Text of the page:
Berlinale film ‘Pepe’ presents a hippo’s experience of colonialism

By Thomson Reuters Feb 20, 2024 | 8:42 AM

BERLIN (Reuters) – The story of Pepe, a hippopotamus from Colombian drug lord Pablo Escobar’s private zoo, inspired Dominican director Nelson Carlo de los Santos Arias to make a film reflecting on the impact of colonialism, he said.

The hippo, one of many wild animals kept on Escobar’s private estate, escaped into the surrounding countryside and lived there for many years after the drug lord’s death in 1993.

“I was interested in all the symbolism and everything that emanates from that story… and it made me think about displacement,” the director said.

“Pepe”, which premieres at the Berlin Film Festival on Tuesday, tells the story from the hippo’s perspective, giving the creature a series of multilingual voices. It envisages Pepe’s Afrikaans-speaking youth in Namibia and death as a Spanish speaker at the hands of a German hunter in Colombia many years later.

“Pepe is almost a decolonial philosopher,” the director said, noting the film begins in the historical context of apartheid. He described Pepe’s monologue as “a kind of poetry” on his situation.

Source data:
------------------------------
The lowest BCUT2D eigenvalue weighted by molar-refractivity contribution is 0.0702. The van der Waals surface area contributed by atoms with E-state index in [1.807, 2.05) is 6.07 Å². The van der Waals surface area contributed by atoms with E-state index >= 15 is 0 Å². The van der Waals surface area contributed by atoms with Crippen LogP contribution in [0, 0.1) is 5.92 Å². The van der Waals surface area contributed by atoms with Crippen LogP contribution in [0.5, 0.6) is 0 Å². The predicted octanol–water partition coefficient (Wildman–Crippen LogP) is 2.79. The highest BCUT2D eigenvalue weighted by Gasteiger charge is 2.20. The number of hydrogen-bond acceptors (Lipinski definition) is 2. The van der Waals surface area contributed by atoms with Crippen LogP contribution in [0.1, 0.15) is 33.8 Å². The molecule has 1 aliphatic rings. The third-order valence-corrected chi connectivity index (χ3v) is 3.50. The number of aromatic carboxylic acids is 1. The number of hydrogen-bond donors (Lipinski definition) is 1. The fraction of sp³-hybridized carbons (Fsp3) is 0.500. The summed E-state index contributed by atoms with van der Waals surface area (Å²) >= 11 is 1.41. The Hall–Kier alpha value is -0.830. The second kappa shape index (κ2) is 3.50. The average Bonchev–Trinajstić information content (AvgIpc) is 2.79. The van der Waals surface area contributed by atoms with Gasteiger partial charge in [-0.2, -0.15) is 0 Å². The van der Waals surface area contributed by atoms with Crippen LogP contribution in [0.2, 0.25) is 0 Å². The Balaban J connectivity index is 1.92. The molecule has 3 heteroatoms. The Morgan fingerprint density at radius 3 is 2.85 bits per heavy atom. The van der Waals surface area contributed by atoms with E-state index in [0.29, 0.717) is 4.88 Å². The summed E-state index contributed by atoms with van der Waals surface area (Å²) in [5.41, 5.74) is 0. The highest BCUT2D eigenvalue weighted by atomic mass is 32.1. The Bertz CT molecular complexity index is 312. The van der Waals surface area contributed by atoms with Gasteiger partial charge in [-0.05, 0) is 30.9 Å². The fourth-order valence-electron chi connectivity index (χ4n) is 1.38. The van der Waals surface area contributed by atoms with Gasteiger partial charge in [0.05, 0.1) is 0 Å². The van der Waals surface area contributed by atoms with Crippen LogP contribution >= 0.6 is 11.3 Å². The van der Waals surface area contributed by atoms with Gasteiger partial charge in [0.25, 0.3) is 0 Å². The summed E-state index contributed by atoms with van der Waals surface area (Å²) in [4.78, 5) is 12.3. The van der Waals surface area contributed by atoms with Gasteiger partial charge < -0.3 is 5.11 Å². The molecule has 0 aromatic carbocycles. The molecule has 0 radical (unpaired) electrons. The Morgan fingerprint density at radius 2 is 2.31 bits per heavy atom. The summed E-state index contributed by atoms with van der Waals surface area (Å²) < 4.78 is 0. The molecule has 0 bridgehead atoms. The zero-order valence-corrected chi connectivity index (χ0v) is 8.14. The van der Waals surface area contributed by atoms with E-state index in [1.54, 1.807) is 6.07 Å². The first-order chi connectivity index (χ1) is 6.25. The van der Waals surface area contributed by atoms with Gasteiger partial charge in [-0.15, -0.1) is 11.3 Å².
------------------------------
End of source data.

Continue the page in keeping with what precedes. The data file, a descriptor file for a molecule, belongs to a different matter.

Throughout, Pepe lives according to other people’s terms: performing for a group of German tourists in Namibia, facilitating Escobar’s megalomania, serving as the monster of the local Colombian villagers’ imaginations and finally becoming a trophy for a German hunter called in to shoot an animal considered an invasive species.

Pepe’s musings are conveyed in a guttural tone by a range of actors, depending on which language he is speaking.

“I saw an ad in which they were looking for the voice of a hippopotamus and I said, right away, ‘that’s me!’,” said one of them, Jhon Narvaez.

(Reporting by Thomas Escritt; Editing by Miranda Murray, Alexandra Hudson)